Why: Be it cabbage soup or Atkins, a diet isn’t a diet if you aren’t cutting out certain foods. But research indicates that making your favorite flavors taboo only sets you up for trouble. “When you label a particular food as ‘bad,’ you’re automatically implying that it’s desirable,” says Geneen Roth, author of When Food Is Love: Exploring the Relationship Between Eating and Intimacy ($15, “You’ll instantly want it more, making it easy to break down and overindulge.” Also, new evidence shows that eating foods you like in moderation will give you an edge in maintaining, even losing, weight. Scientists at the University of Oregon monitored the activity of the pleasure centers in subjects’ brains as they dined. The researchers found that the less enjoyable the meal was, the more people overate to compensate. “We strongly associate food with pleasure and comfort, so when it’s not providing either, we often try to solve the problem by eating more,” says Denise Lamothe, Ph.D., a psychologist and the author of The Taming of the Chew: A Holistic Guide to Stopping Compulsive Eating ($15,

How to do it: Instead of focusing on do’s and don’ts, make all foods permissible. Incorporate flavors you love into each meal. Sure, it’s always best to seek out the healthiest version of dishes, but when absolutely nothing except, say, Grandma’s lasagna will do, don’t forbid yourself. Cut a reasonable portion (about the size of a deck of cards) and relish it.

3. Ditch Derailing Diet Habits

Why: Most weight-loss tricks―ranging from ways to blunt hunger signals (sipping on coffee or diet soda in lieu of eating) to satisfying cravings (with low-calorie or artificially sweetened foods)―backfire in the long run. Drinking coffee, for one, will temporarily stave off stomach rumblings, but you may feel jittery later on and then overeat. When it comes to downing diet soda regularly, study after study links this to weight gain. Why? “People know they are drinking something virtually calorie-free, so then they tend to indulge in food,” says Lawrence Cheskin, an internist and the director of the Johns Hopkins Weight Management Center, in Baltimore. Your body is also receiving a mixed message: It’s tasting sweetness but not getting full. “So your cravings intensify and you find yourself eating more food than ever,” says Cheskin.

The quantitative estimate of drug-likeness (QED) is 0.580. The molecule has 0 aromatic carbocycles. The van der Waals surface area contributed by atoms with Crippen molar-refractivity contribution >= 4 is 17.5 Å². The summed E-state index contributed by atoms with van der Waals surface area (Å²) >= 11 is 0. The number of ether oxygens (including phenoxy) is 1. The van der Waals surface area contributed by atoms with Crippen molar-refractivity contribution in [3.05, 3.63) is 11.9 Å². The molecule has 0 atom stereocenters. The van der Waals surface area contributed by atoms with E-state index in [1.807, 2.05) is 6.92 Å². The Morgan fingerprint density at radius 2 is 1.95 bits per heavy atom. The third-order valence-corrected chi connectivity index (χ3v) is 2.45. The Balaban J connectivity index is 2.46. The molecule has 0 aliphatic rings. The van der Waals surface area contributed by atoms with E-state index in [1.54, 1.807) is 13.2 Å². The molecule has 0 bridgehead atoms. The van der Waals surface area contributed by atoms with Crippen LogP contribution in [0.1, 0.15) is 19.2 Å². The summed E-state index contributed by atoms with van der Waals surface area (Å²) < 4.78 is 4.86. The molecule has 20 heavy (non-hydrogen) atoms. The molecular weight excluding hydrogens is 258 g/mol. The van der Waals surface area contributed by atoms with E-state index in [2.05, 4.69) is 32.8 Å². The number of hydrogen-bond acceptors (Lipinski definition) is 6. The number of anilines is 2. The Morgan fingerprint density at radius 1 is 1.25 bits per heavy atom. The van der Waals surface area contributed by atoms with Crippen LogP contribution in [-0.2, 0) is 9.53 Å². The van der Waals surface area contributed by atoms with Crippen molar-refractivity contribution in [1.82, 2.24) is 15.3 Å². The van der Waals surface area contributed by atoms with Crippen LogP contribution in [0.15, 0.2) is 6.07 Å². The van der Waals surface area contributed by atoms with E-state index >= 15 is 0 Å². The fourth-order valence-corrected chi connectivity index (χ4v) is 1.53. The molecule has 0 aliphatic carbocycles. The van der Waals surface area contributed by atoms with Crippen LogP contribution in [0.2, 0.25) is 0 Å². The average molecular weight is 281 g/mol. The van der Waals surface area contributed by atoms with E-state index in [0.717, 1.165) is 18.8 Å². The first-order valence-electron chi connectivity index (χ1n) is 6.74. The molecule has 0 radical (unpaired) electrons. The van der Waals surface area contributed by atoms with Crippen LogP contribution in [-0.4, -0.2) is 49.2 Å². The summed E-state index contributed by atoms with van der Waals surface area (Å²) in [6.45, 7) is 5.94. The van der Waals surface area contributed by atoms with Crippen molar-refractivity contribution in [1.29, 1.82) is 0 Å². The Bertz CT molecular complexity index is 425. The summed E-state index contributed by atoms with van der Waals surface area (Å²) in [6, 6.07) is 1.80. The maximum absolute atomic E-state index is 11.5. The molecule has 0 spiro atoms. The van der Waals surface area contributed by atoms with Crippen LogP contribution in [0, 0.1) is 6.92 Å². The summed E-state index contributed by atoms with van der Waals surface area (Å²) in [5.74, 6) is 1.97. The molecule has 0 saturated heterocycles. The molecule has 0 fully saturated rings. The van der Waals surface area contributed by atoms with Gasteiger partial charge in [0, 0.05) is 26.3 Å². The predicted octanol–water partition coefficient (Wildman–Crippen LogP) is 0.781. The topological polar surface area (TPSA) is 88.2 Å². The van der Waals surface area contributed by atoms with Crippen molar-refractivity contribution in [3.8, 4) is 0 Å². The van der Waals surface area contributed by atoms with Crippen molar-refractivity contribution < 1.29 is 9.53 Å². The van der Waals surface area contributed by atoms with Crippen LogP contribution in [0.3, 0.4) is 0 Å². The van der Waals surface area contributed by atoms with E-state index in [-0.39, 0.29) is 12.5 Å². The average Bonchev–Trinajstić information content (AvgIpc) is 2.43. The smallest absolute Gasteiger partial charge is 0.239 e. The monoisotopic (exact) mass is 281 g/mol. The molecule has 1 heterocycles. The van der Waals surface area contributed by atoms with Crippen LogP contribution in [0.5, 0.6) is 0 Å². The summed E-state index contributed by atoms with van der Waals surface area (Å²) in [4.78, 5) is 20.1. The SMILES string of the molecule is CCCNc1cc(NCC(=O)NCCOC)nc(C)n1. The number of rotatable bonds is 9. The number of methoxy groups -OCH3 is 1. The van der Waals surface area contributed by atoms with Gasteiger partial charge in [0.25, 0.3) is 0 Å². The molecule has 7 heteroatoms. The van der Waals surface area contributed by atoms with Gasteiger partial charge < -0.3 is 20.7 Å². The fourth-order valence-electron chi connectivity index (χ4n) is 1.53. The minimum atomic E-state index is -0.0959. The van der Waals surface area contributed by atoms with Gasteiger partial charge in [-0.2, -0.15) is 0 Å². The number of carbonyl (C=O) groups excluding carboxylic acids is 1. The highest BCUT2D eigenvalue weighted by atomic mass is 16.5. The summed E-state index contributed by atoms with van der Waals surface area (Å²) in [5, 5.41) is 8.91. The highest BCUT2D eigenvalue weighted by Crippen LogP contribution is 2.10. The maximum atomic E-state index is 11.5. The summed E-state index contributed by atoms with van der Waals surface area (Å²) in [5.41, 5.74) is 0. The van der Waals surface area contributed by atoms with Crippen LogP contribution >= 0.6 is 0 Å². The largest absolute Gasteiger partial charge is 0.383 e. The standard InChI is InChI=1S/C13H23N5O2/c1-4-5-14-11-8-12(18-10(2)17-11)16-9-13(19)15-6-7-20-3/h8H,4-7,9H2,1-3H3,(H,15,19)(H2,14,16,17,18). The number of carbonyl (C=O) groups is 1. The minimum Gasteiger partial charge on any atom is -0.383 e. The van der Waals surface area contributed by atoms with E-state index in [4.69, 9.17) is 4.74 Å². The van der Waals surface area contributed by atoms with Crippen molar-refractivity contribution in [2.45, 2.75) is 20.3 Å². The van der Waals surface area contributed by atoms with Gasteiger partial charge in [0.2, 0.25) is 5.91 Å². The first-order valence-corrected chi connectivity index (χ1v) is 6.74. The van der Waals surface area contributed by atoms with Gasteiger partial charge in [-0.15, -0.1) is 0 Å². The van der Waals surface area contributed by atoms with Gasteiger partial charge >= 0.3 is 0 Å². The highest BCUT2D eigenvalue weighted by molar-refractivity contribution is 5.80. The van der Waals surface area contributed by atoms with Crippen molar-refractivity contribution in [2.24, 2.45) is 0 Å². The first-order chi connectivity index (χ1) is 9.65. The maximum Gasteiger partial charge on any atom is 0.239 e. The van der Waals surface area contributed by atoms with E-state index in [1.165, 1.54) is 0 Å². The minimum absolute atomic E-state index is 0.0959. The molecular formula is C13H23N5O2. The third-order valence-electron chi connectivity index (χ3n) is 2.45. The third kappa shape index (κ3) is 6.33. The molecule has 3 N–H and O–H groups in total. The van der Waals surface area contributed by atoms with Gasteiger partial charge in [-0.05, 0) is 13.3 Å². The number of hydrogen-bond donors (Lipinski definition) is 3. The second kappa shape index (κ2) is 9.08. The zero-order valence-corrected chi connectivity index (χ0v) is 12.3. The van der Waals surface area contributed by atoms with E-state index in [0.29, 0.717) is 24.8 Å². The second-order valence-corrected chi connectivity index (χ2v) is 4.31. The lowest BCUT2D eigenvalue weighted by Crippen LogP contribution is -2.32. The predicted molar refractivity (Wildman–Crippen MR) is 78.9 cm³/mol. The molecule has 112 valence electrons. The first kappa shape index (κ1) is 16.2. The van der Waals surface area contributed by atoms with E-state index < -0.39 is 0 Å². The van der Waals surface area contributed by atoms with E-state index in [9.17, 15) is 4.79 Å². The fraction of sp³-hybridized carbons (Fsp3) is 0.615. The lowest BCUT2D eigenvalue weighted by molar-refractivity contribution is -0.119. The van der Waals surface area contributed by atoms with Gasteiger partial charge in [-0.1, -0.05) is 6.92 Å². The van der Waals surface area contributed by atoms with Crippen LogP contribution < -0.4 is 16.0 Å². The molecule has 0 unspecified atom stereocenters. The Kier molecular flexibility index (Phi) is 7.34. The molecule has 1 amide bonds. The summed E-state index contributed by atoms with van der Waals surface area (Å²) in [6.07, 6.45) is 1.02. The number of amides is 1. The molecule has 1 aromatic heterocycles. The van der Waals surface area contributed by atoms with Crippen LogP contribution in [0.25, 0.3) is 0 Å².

Similarly, small-size versions of indulgences, like mini candy bars and single-serving snack packs, can also lead to overeating. Studies show that people lose track of how many minis they eat and wind up consuming more than a regular-size portion. Then there are the healthy-seeming packaged foods, like organic granola, that have an aura of health about them, so people consume more of them.  But a wholesome-looking label does not mean you’re eating health food. Many granola varieties, for instance, contain a fair amount of sugar, fat, and calories.

How to do it: Sip on seltzer with lime or herbal tea in between meals―especially if you tend to eat out of boredom. This will keep your hands busy and your stomach satiated until your body is truly hungry. When noshing on mini-size snacks, first remove the amount you want to eat from the bag, then put the bag away. Or simply eat the regular-size portion, like one Snickers bar instead of six minis. And don’t let a product’s perceived health quality give you a license to eat more. When in doubt, study the nutrition label for sugar and fat content.

4. Understand Hunger